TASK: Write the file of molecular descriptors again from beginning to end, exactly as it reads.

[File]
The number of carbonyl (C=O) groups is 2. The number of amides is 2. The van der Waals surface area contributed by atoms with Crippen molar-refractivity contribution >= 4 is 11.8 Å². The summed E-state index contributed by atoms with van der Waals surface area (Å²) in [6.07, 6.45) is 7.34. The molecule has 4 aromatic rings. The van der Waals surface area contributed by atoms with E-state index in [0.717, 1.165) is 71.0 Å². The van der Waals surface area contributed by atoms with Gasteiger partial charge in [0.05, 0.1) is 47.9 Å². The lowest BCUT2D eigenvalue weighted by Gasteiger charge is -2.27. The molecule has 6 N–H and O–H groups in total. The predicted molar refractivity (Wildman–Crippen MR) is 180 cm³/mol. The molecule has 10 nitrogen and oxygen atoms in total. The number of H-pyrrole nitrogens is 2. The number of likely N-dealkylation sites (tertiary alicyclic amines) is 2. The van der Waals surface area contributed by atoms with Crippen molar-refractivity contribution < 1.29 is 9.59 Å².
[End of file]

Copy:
The number of carbonyl (C=O) groups is 2. The number of amides is 2. The van der Waals surface area contributed by atoms with Crippen molar-refractivity contribution >= 4 is 11.8 Å². The summed E-state index contributed by atoms with van der Waals surface area (Å²) in [6.07, 6.45) is 7.34. The molecule has 4 aromatic rings. The van der Waals surface area contributed by atoms with E-state index in [0.717, 1.165) is 71.0 Å². The van der Waals surface area contributed by atoms with Gasteiger partial charge in [0.05, 0.1) is 47.9 Å². The lowest BCUT2D eigenvalue weighted by Gasteiger charge is -2.27. The molecule has 6 N–H and O–H groups in total. The predicted molar refractivity (Wildman–Crippen MR) is 180 cm³/mol. The molecule has 10 nitrogen and oxygen atoms in total. The number of H-pyrrole nitrogens is 2. The number of likely N-dealkylation sites (tertiary alicyclic amines) is 2. The van der Waals surface area contributed by atoms with Crippen molar-refractivity contribution < 1.29 is 9.59 Å².